EPIDEMIOLOGY OF CHILDHOOD FRACTURES IN THE CITY OF KARACHI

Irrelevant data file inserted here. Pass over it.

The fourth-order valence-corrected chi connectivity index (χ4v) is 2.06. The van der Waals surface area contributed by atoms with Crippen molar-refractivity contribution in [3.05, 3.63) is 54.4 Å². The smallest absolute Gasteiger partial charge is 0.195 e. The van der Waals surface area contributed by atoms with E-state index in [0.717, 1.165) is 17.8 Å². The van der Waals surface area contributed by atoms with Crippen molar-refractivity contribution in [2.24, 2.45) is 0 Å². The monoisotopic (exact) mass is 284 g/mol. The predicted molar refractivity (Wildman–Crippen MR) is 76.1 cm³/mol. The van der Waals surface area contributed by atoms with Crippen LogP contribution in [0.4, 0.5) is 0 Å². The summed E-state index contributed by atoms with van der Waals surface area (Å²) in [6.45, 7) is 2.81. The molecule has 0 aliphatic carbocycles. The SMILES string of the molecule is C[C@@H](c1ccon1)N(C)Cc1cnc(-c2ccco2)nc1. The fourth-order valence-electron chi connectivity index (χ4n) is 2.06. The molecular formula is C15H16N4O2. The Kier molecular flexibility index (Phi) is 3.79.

AbstractBackground: The epidemiology of paediatric fractures is crucial for developing preventive strategies, but when it comes to developing countries, the urban scenario has rarely been studied in the context of childhood trauma. This study aims to identify the epidemiology of paediatric injuries occurring in the largest and most populated city of Pakistan, Karachi, so that a comparison to data from the developed world can be made, and appropriate precautionary measures can be devised. Methods: The data from 1,514 paediatric orthopaedic patients treated at the Accident and Emergency department of Jinnah Postgraduate Medical Centre, during the time frame ranging from January 2012 to January 2013 was studied. Survey forms were filled out by the residents on call. Results: The patients’ ages ranged from 2 months to 17 years, with males outnumbering females. The mean age of presentation was 8.8±4.6years. The number of fractures was maximal among children aged 5–11 years, after which it decreased in adolescents. Fractures of the radius and ulna were most common (16.9%), followed by the distal radius (14.6%) and humerus (12.0%). Patients aged 0–2 years most commonly presented with a fracture of the femoral shaft. Falls on the same plane were responsible for the most fractures (44.2%), followed by falls from a height (21.5%) and road traffic accidents(26.7%).Incidence of fractures peaked in the summer months (p=0.007). Conclusion: Adequate precautionary measures and preventive programs need to be inculcated through legislation and a community based effort. In a developing nation however, unless the issues of ignorance, illiteracy and poverty are tackled by the authorities, they will continue to be a major hindrance.
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